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Is the Strategy behind Apple's smaller iPhone SE Paying Off?

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It was surprising to read this morning that "Apple's refurbished iPhone 6 program rolled into Korea this week." While we had reported on the fact that Apple is preparing to enter that market with a refurbished line of iPhones, Korea wasn't on anyone's radar screen. So Apple's ambitions to extend this program to foreign markets is likely larger than first estimated. There's a hunger for young consumers in certain countries to own an iPhone, even it's a polished, repackaged and refurbished one.


On the flip-side, Apple's iPhone SE is aiming at another niche iPhone market: Those who want an iPhone with current technology but designed for smaller hands or those who love to control their smartphone with one hand. Not everyone wants a a big phablet for reading news and watching videos or playing a game with a large display. And in certain countries, mainly China and India, the SE seems to have hit a nerve. So is Apple's strategy for its new iPhone paying off? A new report by Quartz tends to think it is.


Quartz noted in one of their latest reports that "In the past, a new iPhone has been cause for celebration, spurring long queues of people, sometimes camping overnight, in front of Apple Stores on launch day so they would be among the first to get their hands on the device.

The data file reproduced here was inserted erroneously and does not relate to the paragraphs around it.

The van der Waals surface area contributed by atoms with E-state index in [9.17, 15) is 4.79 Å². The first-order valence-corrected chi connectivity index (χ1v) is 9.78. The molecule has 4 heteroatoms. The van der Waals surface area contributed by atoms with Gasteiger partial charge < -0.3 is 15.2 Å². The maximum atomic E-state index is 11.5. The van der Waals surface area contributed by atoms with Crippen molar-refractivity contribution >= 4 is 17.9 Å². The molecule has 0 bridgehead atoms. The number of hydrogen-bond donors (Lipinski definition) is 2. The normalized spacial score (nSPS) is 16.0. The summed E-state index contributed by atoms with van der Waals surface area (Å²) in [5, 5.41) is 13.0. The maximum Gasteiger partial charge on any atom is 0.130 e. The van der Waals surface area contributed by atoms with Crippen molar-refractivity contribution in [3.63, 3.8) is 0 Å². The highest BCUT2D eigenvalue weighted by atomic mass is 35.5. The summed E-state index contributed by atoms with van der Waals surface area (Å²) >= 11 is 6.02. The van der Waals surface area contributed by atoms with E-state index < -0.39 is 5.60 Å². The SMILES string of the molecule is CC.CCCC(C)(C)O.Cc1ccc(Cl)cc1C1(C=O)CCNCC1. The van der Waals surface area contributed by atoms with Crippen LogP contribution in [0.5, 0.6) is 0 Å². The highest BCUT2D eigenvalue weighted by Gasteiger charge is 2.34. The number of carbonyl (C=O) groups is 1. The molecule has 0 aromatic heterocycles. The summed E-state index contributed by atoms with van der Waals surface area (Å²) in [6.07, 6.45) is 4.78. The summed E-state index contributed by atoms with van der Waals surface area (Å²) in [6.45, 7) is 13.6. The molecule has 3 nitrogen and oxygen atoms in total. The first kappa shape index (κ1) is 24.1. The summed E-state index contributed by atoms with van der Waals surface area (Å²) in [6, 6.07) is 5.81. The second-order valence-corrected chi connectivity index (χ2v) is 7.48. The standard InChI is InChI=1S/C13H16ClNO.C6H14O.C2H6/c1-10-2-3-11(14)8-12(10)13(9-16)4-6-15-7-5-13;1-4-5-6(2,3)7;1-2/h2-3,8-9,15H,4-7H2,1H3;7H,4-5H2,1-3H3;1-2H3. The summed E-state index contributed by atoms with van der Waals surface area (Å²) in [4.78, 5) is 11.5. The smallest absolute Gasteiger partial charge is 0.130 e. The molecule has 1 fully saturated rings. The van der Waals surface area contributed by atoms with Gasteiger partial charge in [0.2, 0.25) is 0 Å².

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The iPhone SE, though relatively cheap at $399 to $499 in the US, was underwhelming. This was essentially the innards of the iPhone 6S jammed into the body of the now-dated 5S. While many were clearly disappointed, Apple saw the device as a way to capture a larger share of the lower-priced smartphone market. The strategy seems to be paying off.


According to a June 15 report from Credit Suisse, the market for $500-plus phones has narrowed in recent years, comprising a smaller share of smartphones globally.


The iPhone SE is Apple's ticket to seizing greater market share of cheaper devices. Of smartphones priced at $300 to $500, Apple's share is projected to grow to 17% globally in 2016 from 8% last year.


With the iPhone SE, Apple, a luxury brand that has been hesitant to lower its prices, is now targeting price-sensitive customers in two markets with the biggest potential for growth: India and China."


The Quartz report further noted that "analysis of Apple's web traffic following the iPhone SE's unveiling showed that visits from India and China had spiked 160% and 150%, respectively, far above the 80% average jump globally. "


Last month we posted a report titled "Taiwan Supply Chain Claims that Apple has increased iPhone SE Chip Orders." While it's definitely positive to read about increased orders and web traffic notes, we hope to hear more about the success of the iPhone SE from Apple when they hold their next financial conference call sometime next month. While Apple is unlikely to breakdown the new iPhone sales specifically, Apple's CEO could provide us with colorful commentary on the success of this iPhone entry if it's warranted.


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